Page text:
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Bryan Caplan: December 2016

An Author Archive by Month (11 entries)

I Dream of Repentance

Behavioral Economics and Rationality
Bryan Caplan
Since the election, several people have privately asked me, "Well, whatever you think about Trump, don't you at least enjoy the attendant outrage of the left?  At least that must make you happy, right?"  In my misanthropic youth, the answer... MORE

Easy Answer All My Students Should Know

Economic Education
Bryan Caplan
Last week, I presented a question almost all my Public Choice students have trouble answering:Suppose voters were rational [in the Rational Expectations sense] and the SIVH [Self-Interested Voter Hypothesis] were true. T, F, and Explain: Democracies would spend a higher... MORE

Orange Rocks and the Minimum Wage

Behavioral Economics and Rationality
Bryan Caplan
I've long been deeply suspicious of contrarian research that purports to show that the minimum wage doesn't decrease low-skilled employment.  But Don Boudreaux explains my suspicion far better than I could:Has any science ever devoted so much time, effort, and... MORE

Many a Slip

Behavioral Economics and Rationality
Bryan Caplan
Another reason why I think I win my bets so consistently: I take seriously the old proverb, "There's many a slip 'twixt cup and lip."  When I bet that "X won't officially happen by date Y," I'm not merely thinking,... MORE

National Origin as Nurture Effect

Family Economics
Bryan Caplan
Abundant adoption and twin studies find minimal long-run nurture effects.  In plain language: The family that raises you has little effect on your adult outcomes.  A key caveat, though, is that almost all of these studies come from the First... MORE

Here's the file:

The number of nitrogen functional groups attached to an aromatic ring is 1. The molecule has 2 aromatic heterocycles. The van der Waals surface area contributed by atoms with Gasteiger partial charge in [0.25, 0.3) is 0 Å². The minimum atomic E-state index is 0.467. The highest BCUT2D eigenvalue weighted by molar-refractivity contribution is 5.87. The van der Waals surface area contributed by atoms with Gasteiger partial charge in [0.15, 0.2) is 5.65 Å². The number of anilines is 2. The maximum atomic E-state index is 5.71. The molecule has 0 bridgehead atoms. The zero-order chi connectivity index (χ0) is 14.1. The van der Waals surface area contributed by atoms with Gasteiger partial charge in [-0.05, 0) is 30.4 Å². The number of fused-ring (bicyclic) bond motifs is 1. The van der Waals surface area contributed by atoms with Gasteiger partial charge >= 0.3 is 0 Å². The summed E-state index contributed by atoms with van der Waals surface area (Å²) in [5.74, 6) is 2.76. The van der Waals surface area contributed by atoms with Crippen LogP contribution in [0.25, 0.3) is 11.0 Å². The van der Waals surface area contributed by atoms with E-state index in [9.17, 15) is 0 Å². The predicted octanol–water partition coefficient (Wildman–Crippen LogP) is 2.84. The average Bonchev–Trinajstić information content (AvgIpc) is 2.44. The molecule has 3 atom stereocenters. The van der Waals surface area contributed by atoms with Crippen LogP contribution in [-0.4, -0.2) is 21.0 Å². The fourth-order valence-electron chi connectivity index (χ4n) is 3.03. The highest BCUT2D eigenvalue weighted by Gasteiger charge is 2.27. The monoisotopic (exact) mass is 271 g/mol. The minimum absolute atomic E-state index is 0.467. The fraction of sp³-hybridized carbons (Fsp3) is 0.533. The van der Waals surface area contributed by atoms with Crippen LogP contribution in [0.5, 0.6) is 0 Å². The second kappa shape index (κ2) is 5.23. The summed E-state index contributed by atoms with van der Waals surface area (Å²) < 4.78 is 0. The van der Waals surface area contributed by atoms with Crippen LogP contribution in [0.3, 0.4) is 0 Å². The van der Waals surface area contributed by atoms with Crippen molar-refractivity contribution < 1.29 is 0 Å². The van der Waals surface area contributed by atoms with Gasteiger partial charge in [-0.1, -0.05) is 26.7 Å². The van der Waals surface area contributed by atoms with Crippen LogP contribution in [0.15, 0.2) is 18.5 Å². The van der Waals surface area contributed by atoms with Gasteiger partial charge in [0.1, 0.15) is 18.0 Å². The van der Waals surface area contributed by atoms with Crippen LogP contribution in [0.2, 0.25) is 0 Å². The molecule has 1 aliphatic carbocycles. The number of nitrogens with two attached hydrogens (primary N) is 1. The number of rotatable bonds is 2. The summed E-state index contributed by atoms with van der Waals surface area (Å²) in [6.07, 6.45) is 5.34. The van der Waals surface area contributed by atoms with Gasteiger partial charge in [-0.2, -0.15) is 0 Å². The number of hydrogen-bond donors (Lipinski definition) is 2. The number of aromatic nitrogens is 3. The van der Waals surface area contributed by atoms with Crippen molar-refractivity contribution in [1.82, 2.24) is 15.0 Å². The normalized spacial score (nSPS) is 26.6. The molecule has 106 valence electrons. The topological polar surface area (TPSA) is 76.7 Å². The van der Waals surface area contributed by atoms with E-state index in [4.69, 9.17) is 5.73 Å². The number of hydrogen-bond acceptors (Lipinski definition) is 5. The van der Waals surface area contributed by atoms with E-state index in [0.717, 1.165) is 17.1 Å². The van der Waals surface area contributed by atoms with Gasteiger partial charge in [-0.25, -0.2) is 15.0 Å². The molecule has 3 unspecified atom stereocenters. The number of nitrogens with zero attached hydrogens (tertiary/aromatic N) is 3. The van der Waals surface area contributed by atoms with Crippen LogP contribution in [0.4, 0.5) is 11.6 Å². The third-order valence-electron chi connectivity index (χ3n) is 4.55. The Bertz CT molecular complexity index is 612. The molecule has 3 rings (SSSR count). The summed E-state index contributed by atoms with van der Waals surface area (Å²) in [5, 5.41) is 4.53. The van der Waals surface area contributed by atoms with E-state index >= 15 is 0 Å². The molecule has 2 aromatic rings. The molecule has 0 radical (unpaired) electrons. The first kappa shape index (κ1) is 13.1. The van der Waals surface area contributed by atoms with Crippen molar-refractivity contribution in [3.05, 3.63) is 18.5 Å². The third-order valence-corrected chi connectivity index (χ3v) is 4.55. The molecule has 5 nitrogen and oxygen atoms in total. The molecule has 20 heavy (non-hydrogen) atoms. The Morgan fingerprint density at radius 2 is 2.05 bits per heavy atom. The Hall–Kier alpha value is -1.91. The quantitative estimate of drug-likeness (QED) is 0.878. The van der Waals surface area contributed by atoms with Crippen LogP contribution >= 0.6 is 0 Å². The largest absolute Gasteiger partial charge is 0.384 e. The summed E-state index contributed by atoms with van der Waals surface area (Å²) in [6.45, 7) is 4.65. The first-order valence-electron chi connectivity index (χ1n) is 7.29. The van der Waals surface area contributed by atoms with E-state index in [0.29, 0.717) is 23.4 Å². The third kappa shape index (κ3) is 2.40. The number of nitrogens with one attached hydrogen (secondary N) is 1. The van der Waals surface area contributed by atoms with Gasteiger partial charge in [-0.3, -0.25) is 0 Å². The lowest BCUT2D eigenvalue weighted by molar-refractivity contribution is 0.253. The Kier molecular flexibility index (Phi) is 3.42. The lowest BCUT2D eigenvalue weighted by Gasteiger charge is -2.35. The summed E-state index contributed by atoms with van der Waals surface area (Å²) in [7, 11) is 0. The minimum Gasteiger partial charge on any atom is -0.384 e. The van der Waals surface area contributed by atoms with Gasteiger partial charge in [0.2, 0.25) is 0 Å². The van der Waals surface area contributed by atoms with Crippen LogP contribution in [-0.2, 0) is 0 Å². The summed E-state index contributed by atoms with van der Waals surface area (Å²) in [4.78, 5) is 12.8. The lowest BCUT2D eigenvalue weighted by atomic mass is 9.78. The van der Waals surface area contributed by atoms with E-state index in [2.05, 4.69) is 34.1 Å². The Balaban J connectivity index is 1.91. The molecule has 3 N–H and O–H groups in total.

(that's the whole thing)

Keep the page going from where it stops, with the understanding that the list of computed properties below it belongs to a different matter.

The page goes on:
Easy Question Almost All My Public Choice Students Miss

Cost-benefit Analysis
Bryan Caplan
A recurring final exam question for my undergraduate Public Choice class:Suppose voters were rational [in the Rational Expectations sense] and the SIVH [Self-Interested Voter Hypothesis] were true. T, F, and Explain: Democracies would spend a higher share of their budgets... MORE

Kahan and the Politically Motivated Reasoning Paradigm

Behavioral Economics and Rationality
Bryan Caplan
Gary Lucas, rising star of Behavioral Public Choice, turned me on to the work of psychologist Dan Kahan.  Highlights from Kahan's review article on the "Politically Motivated Reasoning Paradigm", or PMRP:Citizens divided over the relative weight of "liberty" and "equality"... MORE

Conversion: The Quantity/Quality Trade-off

Behavioral Economics and Rationality
Bryan Caplan
Confession: Whenever I write, I'm looking for converts.  I don't just want to share some information.  I want to change how my readers think - and how they see themselves.When I read other proselytizing thinkers, however, I cringe.  I cringe... MORE

Three Themes of the Niskanen Center

Behavioral Economics and Rationality
Bryan Caplan
The Niskanen Center has been an engine of idea creation since its foundation in 2014.  I know many of its scholars well.  But I'm still trying to figure out Niskanen's fundamental goal.  Perhaps I'm obtuse, but I detect three distinct... MORE

The Dumbest Thing Batman Ever Said

Behavioral Economics and Rationality
Bryan Caplan
Batman v. Superman: The Dawn of Justice isn't a great movie, but it does have one great teaching moment.  Batman is trying to get his hands on some Kryptonite.  Faithful butler Alfred wants to know why.  Batman's rationale:Batman: He [Superman]... MORE

Borjas, Ideology, and #ForeignLivesMatter

Cost-benefit Analysis
Bryan Caplan
Shikha Dalmia and George Borjas' immigration debate in Reason manages to be intriguing and aggravating at the same time.  For me, the highlights are when Borjas leaves technical economics and lays his ideological cards on the table.  Borjas is in... MORE

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